To reduce their carbon footprint, people maybe have considered switching to an electric vehicle. But what if an EV isn’t in the cards for you yet? Can you be more environmentally conscious while driving a gas-powered vehicle? Let’s look at what parts of your car may have been sustainably produced, what parts can be recycled once you’re done with them, and how cars are recycled.
Recycled Parts in Vehicles
Not every car manufacturer uses recycled materials, but many are continuing to join this more environmentally friendly method of production. Some companies leading this initiative include Nissan, Toyota, BMW, Ford, and Subaru.
We’ve gathered a list of some parts of your car that may have been recycled and what materials may have been used:
- seats (recycled polyethylene terephthalate bottles or plant materials)
- seat inserts (yarn)
- sound insulators (clothes)
- centre console (electrical appliances)
- wood finish (olive leaves)
- door trim panels (natural fibres)
- mud and splash guards (scrap bumpers)
- bumpers (recycled polypropylene)
Vehicle Parts that Can Be Recycled
Whether you’re exchanging a single part for a new one or giving your car a complete makeover, remember to recycle these parts in the process:
- engine oil
- windows and windshields
- oil filter
- floor mats and carpets
- plastic components
There are many vehicle parts that can be recycled in addition to the ones listed above. If you have your vehicle assessed by a professional recycling service, they can determine which parts can be reused in another vehicle or recycled for other means.
How Are Cars Recycled?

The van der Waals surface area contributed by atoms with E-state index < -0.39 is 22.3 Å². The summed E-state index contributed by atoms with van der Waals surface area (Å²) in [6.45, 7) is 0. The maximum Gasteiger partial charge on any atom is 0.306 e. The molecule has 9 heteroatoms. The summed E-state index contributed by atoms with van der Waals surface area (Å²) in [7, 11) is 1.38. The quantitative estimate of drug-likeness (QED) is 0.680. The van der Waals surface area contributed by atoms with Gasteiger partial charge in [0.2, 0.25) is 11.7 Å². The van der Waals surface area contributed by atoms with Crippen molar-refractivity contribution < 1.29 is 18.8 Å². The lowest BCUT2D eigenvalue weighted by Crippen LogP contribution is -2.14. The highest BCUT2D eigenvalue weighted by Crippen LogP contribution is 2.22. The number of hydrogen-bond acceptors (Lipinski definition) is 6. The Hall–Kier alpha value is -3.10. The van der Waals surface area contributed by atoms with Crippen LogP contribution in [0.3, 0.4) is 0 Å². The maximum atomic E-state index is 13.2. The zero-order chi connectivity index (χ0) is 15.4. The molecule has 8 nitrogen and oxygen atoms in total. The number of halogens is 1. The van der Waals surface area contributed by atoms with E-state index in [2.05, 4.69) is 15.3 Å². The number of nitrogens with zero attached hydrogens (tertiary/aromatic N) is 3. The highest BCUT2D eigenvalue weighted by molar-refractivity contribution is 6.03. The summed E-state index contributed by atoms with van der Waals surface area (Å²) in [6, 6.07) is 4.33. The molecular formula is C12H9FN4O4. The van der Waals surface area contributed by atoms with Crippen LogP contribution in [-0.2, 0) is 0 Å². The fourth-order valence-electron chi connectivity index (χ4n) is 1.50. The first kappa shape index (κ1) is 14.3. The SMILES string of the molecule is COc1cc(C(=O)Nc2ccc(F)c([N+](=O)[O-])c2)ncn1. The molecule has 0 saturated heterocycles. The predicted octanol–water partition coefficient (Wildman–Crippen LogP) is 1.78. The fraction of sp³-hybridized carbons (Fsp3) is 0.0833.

Once a car reaches a certain age and/or is damaged beyond the point of repair, it’s time to scrap it. If you’ve got a car to recycle, avoid selling it to a wrecking yard. You’ll probably get a lot more money for it at a professional automotive recycling service. If the business requires you to fill out paperwork and offers a pickup service, that’s a good sign.
Once a car arrives at the recycling yard, its vehicle identification number (VIN) is looked up to determine which parts may be salvageable. If the car has parts that other people are looking for, they’re pulled off the car, given a quality test, and added to the yard’s inventory for future use. Fluids and other potentially toxic materials are reprocessed or properly disposed of according to the Canadian Auto Recyclers’ Environmental Code.
After everything that can be reused is removed from the vehicle, it’s crushed, flattened, and sent to a shredding facility. The shredding facility then grinds up the vehicle and recycles all the remaining metals (e.g., aluminum and copper).
Donating Your Car
An alternative to recycling your car yourself is to donate it. Organizations like Kidney Car, ALS Canada, and CAMH have donation programs where someone will pick up your vehicle and use the money that comes from recycling it to support various causes. If you have the means to, this is a great way to contribute to a local charity.
Giving Your Car a Second Life
If you’re not ready to part from it just yet, you might be able to bring your old vehicle back to life with some DIY restoration or performance tuning. Stop by your local service shop and/or look for online communities of auto enthusiasts for advice on how to best approach these tasks.